The recently available Emacs User Survey made me think, once again, about the
status of the technological world around me. The survey was painstakingly
discussed on the emacs-devel mailing list, and generated some interesting
reactions among people outside the core developing team as well. More
interesting for the perspective of this writing are the reactions to the
emacs-devel, because they reveal how great the distance between
me and some members of the Emacs community has been getting.
You see, I am a failed Free Software supporter. I stopped campaigning in its favour as soon as my wife’s school closed. There I had set up everything with Free and Open Source software, and watching the teachers effectively do their job with technological solutions they were not accustomed to made me happy. They did not really care about the reasons behind my choices, but they respected my contribution and were willing to overcome the first weeks of adaptation as long as I could guarantee a comfortable working environment. When all of this ended and I went back to software development, Free and Open Source software became only a private concern. While still set on Linux,1 I left Debian for Ubuntu because I didn’t want to spend time tinkering with my operative system to get the best out of my Dell XPS. My distro-hopping days had come to an end. I just wanted a system that would let me code, write, and browse the Web. I chose the easy way.
However, I have never stopped paying attention to the world around me and behaving consciously. For instance, I hate wasting technology. The 3-and-a-half-year old Dell XPS where I am writing now replaced my 8-year old Dell Inspiron, and my 7-year old HP server is still rock-solid and here to stay. I have a 4-year old Fairphone, my first and only smartphone, that I intend to keep for as long as possible. Beside gadgets, I’ve been on a vegan diet for almost seven years and I consider it one of the best and most important choices I’ve ever made regarding the ethics of what I eat. Come to think of it, as bad as the Coronavirus crisis is turning out to be, it “fixed” the problem of getting to the office every day, cutting my car usage down to once a week for groceries2 and thus decreasing my impact on the environment.
This is why mixing technocraticism with pragmatism bothers me. The words “pragmatic” and “pragmatism” have been kind of a constant in the IT world I live in since “The Pragmatic Programmer” passed on my shelves. As every word in every language, “pragmatic” and “pragmatism” are complex words and their actual meaning is not trivially describable. Immanuel Kant distinguishes between “practical” and “pragmatic”, but without asking him we can quickly see what the dictionary tells us. According to the Oxford Learner’s Dictionary, “pragmatic” means “solving problems in a practical and sensible way rather than by having fixed ideas or theories”. Treccani, however, is closer to how “pragmatic” is known nowadays: “what is being characterised by the prevailing of practical interests over theoretical ones and ideal values”. I won’t digress on the multiple meanings of “ideal” to keep it simple and because “values” is actually the key word for me here.
“Pragmatic” and “pragmatism”, in common parlance, imply a separation between theoretical thoughts and practical action, but it is actually impossible to draw a line between the two. Every action is informed by a thought and every thought shines a light on the action. We can act automatically without thinking about it, sure, but that has nothing to do with voluntary actions. When we act, we act according to a line of reasoning, and it’s that line of reasoning that determines the value of the action. Take my choice of using Ubuntu on this Dell XPS. A deliberate decision born out of my desire to prefer a comfortable option instead of spending time to value more Free Software-compliant solutions. I acted with a plan just as I acted with a plan when I chose my vegan diet. Which choice is more pragmatic? Which one tells you more about my ethics?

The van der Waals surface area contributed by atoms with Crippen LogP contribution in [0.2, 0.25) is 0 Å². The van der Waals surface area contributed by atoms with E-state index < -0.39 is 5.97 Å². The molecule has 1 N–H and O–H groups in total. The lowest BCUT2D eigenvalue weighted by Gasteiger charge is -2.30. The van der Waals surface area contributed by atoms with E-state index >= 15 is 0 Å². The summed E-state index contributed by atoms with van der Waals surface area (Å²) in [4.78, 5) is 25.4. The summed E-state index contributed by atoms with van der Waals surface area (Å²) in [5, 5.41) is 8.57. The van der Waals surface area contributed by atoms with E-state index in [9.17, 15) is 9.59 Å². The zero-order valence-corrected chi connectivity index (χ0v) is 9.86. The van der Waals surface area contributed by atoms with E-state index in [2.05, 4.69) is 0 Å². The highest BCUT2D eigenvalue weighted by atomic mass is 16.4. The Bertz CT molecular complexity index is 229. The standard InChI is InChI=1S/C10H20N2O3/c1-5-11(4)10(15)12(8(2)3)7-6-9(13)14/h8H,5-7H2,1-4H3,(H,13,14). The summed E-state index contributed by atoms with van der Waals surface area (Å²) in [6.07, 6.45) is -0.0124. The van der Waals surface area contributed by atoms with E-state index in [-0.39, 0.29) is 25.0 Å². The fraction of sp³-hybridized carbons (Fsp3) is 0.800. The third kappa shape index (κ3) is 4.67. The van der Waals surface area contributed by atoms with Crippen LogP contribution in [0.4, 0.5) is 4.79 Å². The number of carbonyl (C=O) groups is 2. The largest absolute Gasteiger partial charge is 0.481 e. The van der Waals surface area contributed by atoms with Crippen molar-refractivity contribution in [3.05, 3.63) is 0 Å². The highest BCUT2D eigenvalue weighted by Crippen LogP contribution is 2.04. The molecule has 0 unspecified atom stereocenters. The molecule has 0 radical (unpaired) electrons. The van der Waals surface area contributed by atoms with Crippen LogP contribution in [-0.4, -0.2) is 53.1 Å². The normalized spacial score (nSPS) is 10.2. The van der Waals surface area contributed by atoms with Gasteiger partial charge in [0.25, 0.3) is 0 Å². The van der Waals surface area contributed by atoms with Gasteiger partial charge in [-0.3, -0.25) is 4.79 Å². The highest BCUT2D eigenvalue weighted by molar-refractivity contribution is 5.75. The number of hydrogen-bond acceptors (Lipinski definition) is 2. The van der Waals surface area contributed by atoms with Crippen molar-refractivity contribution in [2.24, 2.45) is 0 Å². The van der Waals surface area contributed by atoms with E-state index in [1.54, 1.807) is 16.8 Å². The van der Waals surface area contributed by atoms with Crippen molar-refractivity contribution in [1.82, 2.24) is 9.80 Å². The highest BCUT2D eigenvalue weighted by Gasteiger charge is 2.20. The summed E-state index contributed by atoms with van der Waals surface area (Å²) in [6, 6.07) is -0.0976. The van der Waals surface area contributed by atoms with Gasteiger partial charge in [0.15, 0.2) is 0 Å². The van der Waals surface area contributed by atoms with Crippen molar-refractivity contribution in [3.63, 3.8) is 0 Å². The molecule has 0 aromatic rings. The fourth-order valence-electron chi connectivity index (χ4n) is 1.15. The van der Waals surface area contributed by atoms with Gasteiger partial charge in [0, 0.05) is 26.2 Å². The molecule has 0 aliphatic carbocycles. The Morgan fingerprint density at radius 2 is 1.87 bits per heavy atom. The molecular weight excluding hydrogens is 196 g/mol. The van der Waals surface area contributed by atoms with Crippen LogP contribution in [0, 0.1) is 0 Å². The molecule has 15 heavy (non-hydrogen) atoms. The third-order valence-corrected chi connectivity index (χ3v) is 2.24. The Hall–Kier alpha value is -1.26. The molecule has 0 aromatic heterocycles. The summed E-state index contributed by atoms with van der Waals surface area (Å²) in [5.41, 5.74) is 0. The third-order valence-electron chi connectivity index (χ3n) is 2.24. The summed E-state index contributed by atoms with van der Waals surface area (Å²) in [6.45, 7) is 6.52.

For years now I’ve been seeing the IT world as self-involved and rarely eager to discuss larger issues. Problems such as the environmental crisis become material for self-congratulatory speeches at conferences around the world, while in fact the day after the conference we resume our lives as if nothing other than ourselves mattered. We do that because, as Emanuele Severino says, we are scared of what is beyond ourselves. We have replaced religious myths with the myth of technology to find the immediate answers to deep and life-changing questions that we do not want to investigate any further.
It’s not easy to understand the weight of words like “pragmatism” and “pragmatic” in a technocratic world. We live in an age where we believe that technology is our ultimate saviour. We are driven to accept technology as it is because of the benefits it brings to ourselves. We trust our technology because not doing so would result in the effort of questioning it, which in turns may unveil the details that the technocratic world goes a long distance to hide. More importantly, questioning technology could disclose what we really are and need to be, something that takes will and courage to face. In a time like this, Emanuele Severino’s claim that technique is the dominant power of our time sounds as forceful as ever.